arts & life

For Madison Stewart, Sharks Are Family

Jun 13, 2014

Madison Stewart is a woman on a mission — to save sharks. The 20-year-old Australian has been diving with them ever since she was a child.

“Nothing is more peaceful to me than being in the water with them. I spent more time of my childhood with them than I did with people,” she told Here & Now’s Meghna Chakrabarti.

The talk on the streets of Brazil is the host country's resounding victory over Croatia on the World Cup pitch. But online, debate is raging over whether or not chants directed against Brazil's President Dilma Rousseff at the stadium where she was attending yesterday's match were sexist.

After the opening ceremony, fans briefly started jeering "Hey, Dilma, go f*** yourself in the a**! Hey, FIFA, go f*** yourself in the a**!"

Editors' Note: This post has been revised to clarify and correct reporting on the findings of the bike helmet study. The researchers looked at head injuries, not just brain injuries, so the descriptions have been changed to head injuries throughout. The lead researcher said in response to follow-up questions that the study was designed to look at the risk of head injuries as a proportion of all injuries related to bicycling, so the headline and descriptions of the work have been changed to reflect that distinction.

Seattle Symphony YouTube Video

Critics are squabbling over Seattle Symphony's latest program: teaming up with Sir Mix-A-Lot and some dancing women at Benaroya Hall in a performance of "Baby Got Back."

You don't associate orchestral music with liking big butts and not lying, but the video of the performance is a hit — more than two million views on YouTube so far. (Scroll down to watch the video.)

Parents, teachers and cheesy after-school specials have long tried to convince kids that being cool and popular isn't all that it's cracked up to be. Now scientists are chiming in as well.

photo by Ben Van Houten, courtesy SSO

Russian-born composer Igor Stravinsky's career spanned most of the 20th century, but chances are you know him best for a piece of music he wrote when he was just starting out: "Rite of Spring."

Update at 4:31 p.m. ET

And Brazil does recover, with a goal from star Neymar a few minutes later.

Update at 4:28 p.m. ET

The beautiful game is not so beautiful for Brazil in the early moments of the game: Croatia is ahead 1-0 after an own goal by the home team. It's early, though. Plenty of time for Brazil to recover.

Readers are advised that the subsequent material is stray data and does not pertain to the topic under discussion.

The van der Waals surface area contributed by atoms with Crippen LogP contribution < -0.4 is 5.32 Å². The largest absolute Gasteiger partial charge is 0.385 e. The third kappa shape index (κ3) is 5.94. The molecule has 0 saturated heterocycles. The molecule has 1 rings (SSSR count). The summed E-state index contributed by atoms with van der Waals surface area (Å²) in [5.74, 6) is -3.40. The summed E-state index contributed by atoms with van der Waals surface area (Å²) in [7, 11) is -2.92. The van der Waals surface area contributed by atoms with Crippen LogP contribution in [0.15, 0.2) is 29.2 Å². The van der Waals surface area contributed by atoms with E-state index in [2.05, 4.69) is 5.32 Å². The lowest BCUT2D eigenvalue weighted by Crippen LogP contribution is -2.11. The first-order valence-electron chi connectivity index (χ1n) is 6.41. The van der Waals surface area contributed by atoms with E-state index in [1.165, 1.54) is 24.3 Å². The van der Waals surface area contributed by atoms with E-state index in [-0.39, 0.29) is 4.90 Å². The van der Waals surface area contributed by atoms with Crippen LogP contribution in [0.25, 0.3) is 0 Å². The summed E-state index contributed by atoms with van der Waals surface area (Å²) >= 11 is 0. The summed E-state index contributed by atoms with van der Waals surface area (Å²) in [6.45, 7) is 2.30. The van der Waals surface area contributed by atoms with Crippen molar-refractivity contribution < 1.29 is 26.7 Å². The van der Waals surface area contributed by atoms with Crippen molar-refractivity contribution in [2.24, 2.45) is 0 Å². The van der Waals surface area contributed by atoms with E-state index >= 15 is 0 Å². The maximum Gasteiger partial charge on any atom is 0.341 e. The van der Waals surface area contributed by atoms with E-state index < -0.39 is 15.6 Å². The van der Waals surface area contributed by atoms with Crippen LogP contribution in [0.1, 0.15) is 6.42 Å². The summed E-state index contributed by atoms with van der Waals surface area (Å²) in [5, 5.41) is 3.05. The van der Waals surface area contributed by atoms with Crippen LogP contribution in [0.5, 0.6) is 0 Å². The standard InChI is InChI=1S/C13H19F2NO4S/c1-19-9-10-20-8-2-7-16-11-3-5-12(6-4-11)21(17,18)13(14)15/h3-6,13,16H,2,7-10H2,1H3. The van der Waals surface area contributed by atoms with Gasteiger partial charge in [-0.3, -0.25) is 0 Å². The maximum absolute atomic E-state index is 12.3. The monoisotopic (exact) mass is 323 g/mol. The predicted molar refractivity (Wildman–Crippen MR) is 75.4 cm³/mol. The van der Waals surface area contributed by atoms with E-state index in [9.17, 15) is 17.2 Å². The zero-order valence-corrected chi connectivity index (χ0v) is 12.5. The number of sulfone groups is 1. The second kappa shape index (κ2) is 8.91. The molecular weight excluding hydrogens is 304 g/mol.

[A tweet from NPR's Russell Lewis in Sao Paulo.]

Update at 10:25 a.m. ET

Flickr Photo/Jeff Werner (CC-BY-NC-ND)

Marcie Sillman speaks with University of Maryland doctoral student and National Science Foundation research fellow Jesse Harrington about a new report analyzing the "tightness" and "looseness" of American states in regards to social norms such as sneezing and talking in public places.

How Karate Helped Local Sensei Escape Abuse

Jun 11, 2014
Courtesy of Joni Sharrah

Joni Sharrah runs a dojo in Shoreline, north of Seattle. A teacher for 30 years, she knows that karate transcends punching and kicking. That's because experience has taught her that karate can save a person’s life – physically and emotionally.

Joe Cicippio was held hostage by the Islamic group Hezbollah in Lebanon for five years, often chained to a radiator in a room with blacked-out windows, cut off entirely from the outside world. Within weeks of his release in 1991, he asked if he could go back to his old job as the comptroller at the American University of Beirut.

Alex Tizon's book "Big Little Man."

Marcie Sillman talks to journalist and author Alex Tizon about his memoir about coming of age as an Asian-American in Seattle and his search for self.

KUOW Photo/Joshua McNichols

Marcie Sillman talks with Northeastern University criminologist James Alan Fox about crime data and why we are so quick to search for a trend in the midst of tragedy.

How The Media Can Help Prevent Mass Shootings

Jun 10, 2014
Flickr Photo/Travis S.

Forensic psychologist Dr. Park Dietz worries the media has encouraged copycats of mass shootings. Recently, there have been two college shootings in as many weeks.

“The longer we continue the coverage, the more colorful, emotionally-arousing and biographical about the shooter that coverage is, the more imitators we’ll attract,” Dietz told KUOW’s Marcie Sillman on The Record. Sillman spoke with Dietz on Friday, the day after a shooting at Seattle Pacific University left one dead and three wounded.

Poet Christine Deavel
Rebecca Hoogs

Poet Christine Deavel trains her empathetic eye on two familiar places: North Seattle's Thornton Creek ("In Your Care") and the grocery store checkout line ("Each Day on the Verge").  

As she transforms these places through unexpected language and imagery, she also holds open questions about what it means to be whole, to be a neighbor, to be in one another's care. 

David Sax' book "Tastemakers."

Marcie Sillman talks with food writer David Sax about the evolution of food trends in North America. Sax has written the book, "The Tastemakers: Why We're Crazy for Cupcakes but Fed Up with Fondue," which answers such questions as: Why are kale salads on every restaurant menu? And why has bacon moved from a breakfast item to become part of every meal, even dessert?

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